One of the truly wonderful aspects of the TV series called The Chosen. It’s a multi season series on the Life of Jesus and his disciples. But one of the wonderful things about this series is it’s very biblical but it tries to look at the different characters in the life and ministry of Jesus and develop some of their back story to look at what kinds of things – what kinds of reactions would have been happening in between the stories that we read in the Gospels and one of their aspects of that that is really brought to life is the humanity of all of the people involved. The humanity of the disciples as they fight and bicker and try to make sense of things, brings all of that to such wonderful relief. They’re no longer a plaster cast kind of characters They’re very real, very human. Very much like us through the same fights, the same struggles, the same sense of making sense of all of these things. And one of my favourite scenes (so far) is the scene in the 7th episode of the first season when Matthew, the tax collector is called. Now, we’ve already seen Matthew. We’ve begun to get a bit of his story and to see you know what a strange and interesting character that he is. And how despised he is by the other disciples, because he’s the one that’s, trying to get the taxes from Simon and Andrew and James and John. And so they’re not great fans of Matthew and his collaboration with the Romans. We also hear the story that you know his family was also rejected him. Everybody, it seems within the Jewish community rejects him. Like he says, you know, I don’t get invited to the feast. I don’t get invited to celebrate, you know any other the Jewish festivals with any of the other Jewish believers? Because I’m an outsider, not one of the chosen ones. Yet he’s seen Jesus. He’s seen the miracles. He’s seen some of the teaching, he’s heard, some of these signs, and so one day when he’s there in his tax booth guarded by his centurion, that Jesus just happens to pass by. You can watch the scene on YouTube. It’s just magnificent as Jesus looks at him and calls him: Matthew, son of Alphaeus.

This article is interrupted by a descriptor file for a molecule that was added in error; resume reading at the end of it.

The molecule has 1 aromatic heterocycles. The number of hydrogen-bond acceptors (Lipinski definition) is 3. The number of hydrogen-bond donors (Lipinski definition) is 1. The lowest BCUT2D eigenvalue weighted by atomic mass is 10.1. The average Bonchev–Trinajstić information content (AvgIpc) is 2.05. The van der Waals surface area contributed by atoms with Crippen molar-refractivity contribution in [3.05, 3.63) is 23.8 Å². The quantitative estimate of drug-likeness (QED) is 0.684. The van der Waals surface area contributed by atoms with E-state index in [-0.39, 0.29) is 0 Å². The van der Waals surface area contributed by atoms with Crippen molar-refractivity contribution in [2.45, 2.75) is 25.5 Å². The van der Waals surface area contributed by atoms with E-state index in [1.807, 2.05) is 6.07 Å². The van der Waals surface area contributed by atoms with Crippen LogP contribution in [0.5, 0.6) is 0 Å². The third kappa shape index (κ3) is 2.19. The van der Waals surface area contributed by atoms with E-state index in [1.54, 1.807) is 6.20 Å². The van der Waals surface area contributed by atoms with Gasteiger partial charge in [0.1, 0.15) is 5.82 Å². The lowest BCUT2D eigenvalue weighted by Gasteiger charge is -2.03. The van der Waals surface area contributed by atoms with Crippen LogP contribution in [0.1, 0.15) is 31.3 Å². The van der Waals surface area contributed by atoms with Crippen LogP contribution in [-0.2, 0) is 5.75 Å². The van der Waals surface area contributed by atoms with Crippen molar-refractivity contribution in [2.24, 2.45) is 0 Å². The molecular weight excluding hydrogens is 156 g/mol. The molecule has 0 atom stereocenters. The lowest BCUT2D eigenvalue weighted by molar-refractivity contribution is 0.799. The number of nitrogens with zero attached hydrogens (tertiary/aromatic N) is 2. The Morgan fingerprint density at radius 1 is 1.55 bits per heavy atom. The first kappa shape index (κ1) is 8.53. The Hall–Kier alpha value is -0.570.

- Play MP3
- Acts 10:25-48; 1 John 4:7-10; John 15:9-17